An 8-year-old boy in Prince William County pointed his finger like a gun in a school hallway after a friend pretended to shoot him with a bow and arrow. The class had been studying Native American culture and had just learned a deer-hunting song.
“It was playing — it was cowboys and Indians,” said the second-grader’s father.
The imaginary crossfire on Feb. 8 produced real-life fallout two months after the mass shooting at Sandy Hook Elementary School in Newtown, Conn. The boy was suspended for “threatening to harm self or others,” a misdeed on par with bringing an actual weapon to school. He served an in-school suspension Wednesday.
Such episodes are gaining new attention since the mass shooting in Connecticut, which claimed the lives of 20 children and six staff members. As schools take extra security steps, sensitivity about threats and intruders and guns — even pretend guns — is heightened.
Experts say this kind of reaction also followed the massacre at Columbine High School in Colorado in 1999, and some worry zero-tolerance policies, with inflexible punishments, will make a comeback, too, after a period of easing up.
Locally, several cases involving young children suggest school leaders may be cracking down on behavior that once might have been considered harmless play-acting or cause for minor consequences. Three days before the Prince William case, a 10-year-old in Alexandria was arrested for allegedly showing an orange-tipped toy gun from a dollar store to other students on a school bus.
Such suspensions or expulsions can permanently mar a student’s record and label them as troublemakers — or, when arrests are made, even criminals.
“There was no threat, which is the part I can’t fathom — that my son is going to have this in his file for playing,” said the Prince William boy’s father, who said the family is appealing in hopes of getting the offense expunged from school records.
Increased concern after Sandy Hook also has contributed to a spike in requests from Prince William County school officials for threat assessments of students.
“It’s a Catch-22 for schools,” said Catherine Bradshaw, deputy director of the Center for the Prevention of Youth Violence at Johns Hopkins University. “They don’t want to overreact, but they don’t want to turn a blind eye to what they should be concerned about.”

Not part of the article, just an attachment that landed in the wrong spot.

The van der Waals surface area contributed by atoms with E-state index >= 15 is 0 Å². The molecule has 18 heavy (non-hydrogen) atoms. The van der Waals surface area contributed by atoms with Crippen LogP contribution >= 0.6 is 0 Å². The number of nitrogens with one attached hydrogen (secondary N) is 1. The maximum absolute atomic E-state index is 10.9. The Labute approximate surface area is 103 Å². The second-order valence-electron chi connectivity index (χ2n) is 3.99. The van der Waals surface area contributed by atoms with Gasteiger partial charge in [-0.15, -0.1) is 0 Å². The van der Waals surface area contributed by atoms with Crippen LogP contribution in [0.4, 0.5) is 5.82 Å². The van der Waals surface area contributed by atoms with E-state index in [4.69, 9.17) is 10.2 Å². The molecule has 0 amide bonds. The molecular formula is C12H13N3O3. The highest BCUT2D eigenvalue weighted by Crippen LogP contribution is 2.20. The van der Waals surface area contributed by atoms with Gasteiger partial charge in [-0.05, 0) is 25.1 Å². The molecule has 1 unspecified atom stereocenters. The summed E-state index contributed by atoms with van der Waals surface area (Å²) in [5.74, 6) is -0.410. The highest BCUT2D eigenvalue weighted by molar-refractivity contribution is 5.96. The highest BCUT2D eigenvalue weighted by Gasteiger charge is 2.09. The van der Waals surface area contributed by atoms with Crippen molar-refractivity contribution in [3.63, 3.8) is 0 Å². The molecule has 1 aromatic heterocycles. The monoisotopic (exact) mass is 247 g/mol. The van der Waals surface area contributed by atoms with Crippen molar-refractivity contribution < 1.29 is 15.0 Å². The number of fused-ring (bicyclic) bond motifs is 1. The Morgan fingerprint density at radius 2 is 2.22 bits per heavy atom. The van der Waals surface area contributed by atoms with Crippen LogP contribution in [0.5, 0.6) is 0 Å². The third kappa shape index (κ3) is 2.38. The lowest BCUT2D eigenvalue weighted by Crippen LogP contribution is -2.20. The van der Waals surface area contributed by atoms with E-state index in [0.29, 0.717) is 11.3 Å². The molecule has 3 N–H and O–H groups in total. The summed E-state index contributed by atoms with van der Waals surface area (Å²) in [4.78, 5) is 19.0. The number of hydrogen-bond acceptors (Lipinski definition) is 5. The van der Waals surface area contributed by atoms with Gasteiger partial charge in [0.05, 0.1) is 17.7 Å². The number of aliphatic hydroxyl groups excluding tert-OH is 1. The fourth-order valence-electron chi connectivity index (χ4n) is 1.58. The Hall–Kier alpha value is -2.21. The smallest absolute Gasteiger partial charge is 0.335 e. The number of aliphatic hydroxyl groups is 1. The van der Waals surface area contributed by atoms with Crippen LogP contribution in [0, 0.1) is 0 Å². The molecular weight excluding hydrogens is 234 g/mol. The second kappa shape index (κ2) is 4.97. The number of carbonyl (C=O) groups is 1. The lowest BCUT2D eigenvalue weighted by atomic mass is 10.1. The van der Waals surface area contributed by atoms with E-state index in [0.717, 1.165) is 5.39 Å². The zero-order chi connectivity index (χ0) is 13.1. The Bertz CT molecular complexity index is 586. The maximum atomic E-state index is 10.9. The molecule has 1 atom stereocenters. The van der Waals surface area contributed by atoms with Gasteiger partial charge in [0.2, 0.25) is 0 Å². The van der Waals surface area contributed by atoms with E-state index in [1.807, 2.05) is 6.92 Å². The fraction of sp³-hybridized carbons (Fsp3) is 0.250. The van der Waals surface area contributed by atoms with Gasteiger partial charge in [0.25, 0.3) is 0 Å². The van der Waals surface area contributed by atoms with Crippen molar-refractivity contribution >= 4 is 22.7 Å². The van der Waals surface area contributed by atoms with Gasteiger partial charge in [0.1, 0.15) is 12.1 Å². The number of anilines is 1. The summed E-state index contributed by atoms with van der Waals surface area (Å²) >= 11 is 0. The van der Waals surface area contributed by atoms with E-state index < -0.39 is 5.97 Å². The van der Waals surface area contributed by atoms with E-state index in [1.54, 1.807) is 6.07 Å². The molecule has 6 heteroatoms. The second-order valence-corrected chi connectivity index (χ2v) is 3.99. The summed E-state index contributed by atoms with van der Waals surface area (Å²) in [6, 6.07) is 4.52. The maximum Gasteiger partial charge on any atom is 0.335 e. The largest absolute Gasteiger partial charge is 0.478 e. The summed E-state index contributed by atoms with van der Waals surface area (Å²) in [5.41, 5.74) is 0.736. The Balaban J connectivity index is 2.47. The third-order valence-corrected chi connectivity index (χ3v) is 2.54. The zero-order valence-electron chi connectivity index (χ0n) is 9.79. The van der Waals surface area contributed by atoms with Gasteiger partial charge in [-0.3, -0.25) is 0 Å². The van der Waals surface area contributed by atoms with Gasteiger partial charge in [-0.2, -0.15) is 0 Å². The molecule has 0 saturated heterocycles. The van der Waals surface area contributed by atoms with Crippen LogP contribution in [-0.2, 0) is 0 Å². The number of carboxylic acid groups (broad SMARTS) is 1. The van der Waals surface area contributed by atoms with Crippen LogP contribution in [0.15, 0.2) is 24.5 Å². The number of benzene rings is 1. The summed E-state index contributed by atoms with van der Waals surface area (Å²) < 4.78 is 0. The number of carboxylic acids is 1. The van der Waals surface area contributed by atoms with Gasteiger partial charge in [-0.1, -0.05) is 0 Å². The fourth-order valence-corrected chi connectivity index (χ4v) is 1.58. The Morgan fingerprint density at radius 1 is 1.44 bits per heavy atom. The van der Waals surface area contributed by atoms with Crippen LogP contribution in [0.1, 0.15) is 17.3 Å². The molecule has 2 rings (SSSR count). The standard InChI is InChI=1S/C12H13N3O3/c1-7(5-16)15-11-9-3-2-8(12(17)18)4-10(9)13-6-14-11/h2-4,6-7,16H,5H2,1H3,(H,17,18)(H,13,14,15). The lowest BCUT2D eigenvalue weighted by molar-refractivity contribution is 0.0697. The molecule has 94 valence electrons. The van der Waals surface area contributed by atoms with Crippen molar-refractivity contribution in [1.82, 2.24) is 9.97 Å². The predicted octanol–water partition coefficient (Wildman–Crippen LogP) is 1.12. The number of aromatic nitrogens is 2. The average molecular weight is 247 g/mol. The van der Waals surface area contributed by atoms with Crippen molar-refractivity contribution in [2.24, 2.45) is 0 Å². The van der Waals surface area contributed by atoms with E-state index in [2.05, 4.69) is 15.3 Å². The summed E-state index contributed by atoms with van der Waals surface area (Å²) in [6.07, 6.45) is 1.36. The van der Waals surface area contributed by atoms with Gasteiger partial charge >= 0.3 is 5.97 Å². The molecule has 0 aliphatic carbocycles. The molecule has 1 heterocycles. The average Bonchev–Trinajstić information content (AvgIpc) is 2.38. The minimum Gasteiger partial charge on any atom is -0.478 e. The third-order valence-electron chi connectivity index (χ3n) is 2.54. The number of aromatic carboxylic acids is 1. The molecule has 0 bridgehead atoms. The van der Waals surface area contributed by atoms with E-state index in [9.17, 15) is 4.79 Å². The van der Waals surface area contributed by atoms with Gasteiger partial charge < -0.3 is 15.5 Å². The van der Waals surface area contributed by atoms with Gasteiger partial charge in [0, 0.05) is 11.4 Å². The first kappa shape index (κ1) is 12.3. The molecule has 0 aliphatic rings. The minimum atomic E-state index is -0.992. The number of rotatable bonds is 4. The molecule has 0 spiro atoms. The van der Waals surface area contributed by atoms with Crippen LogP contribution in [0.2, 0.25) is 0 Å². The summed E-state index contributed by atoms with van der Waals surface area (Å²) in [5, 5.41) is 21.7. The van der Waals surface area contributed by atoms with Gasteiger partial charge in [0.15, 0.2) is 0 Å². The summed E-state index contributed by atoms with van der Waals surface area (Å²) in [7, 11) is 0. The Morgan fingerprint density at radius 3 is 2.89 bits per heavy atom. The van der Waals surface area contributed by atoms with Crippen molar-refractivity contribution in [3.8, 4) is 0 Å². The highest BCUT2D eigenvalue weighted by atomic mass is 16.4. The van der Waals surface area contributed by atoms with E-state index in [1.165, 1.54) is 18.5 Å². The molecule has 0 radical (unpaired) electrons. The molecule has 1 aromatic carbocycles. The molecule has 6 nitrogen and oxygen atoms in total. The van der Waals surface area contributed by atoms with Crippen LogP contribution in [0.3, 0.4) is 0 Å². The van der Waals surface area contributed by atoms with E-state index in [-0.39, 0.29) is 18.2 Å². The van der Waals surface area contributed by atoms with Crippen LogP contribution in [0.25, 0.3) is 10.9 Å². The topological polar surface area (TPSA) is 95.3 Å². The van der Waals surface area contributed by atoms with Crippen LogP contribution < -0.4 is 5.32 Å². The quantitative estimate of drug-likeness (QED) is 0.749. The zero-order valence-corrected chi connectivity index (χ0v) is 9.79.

Judith Browne Dianis, co-director of the Advancement Project, a civil rights organization that works on the issue nationally, said there is plenty of anecdotal evidence that schools are ratcheting up discipline.
“Clearly, we’re post-Newtown,” Dianis said. “We’re seeing more school districts rushing to hire more police, and we’re seeing a rise in the number of incidents of school discipline that puts common sense to the side.”
Inside schools, many educators agree there is increased awareness, but they say good judgment is being used.
“I don’t see us as overreacting. I see us as being more sensitive,” said Kimberly Carter, a middle school teacher in Montgomery County. Especially with young adolescents, the key is “knowing when to coach them and when to discipline them,” she said.
Sandy Hook also clarified the importance of collaboration, Carter said. Now, if she observed troubling behavior, she would make sure to share her it with colleagues. “One teacher might know something another teacher doesn’t,” she said.
In Prince William County, where the boy recently pointed his finger like a gun, schools spokesman Phil Kavits said rules have been consistent. “I think our principals and our teachers are continuing to follow our regulations in an appropriate manner,” he said.
Kavits said the district could not comment on the second-grader’s suspension at Minnieville Elementary in Woodbridge. But he said that “regulations that are well known were applied with discretion by the principal in a way that reflected the ongoing nature of the situation.”
The boy’s parents say they were not told of ongoing problems and, had they known, they would have spoken with their child. The boy’s father said gun gestures are inappropriate, but a better solution, for that age, would have been teaching the child and perhaps a timeout, “if it even warranted that.”
His attorney, Robin Ficker, who has had three such cases since Sandy Hook, said one common feature is the serious language used in school reports to describe childish mistakes. The records will “travel alongside these children for the next many years,” he said. Even after Sandy Hook, he said, school leaders “need to maintain some objectivity.”
One of the first high-profile cases in the Washington area came just days after the Dec. 14 massacre at Sandy Hook.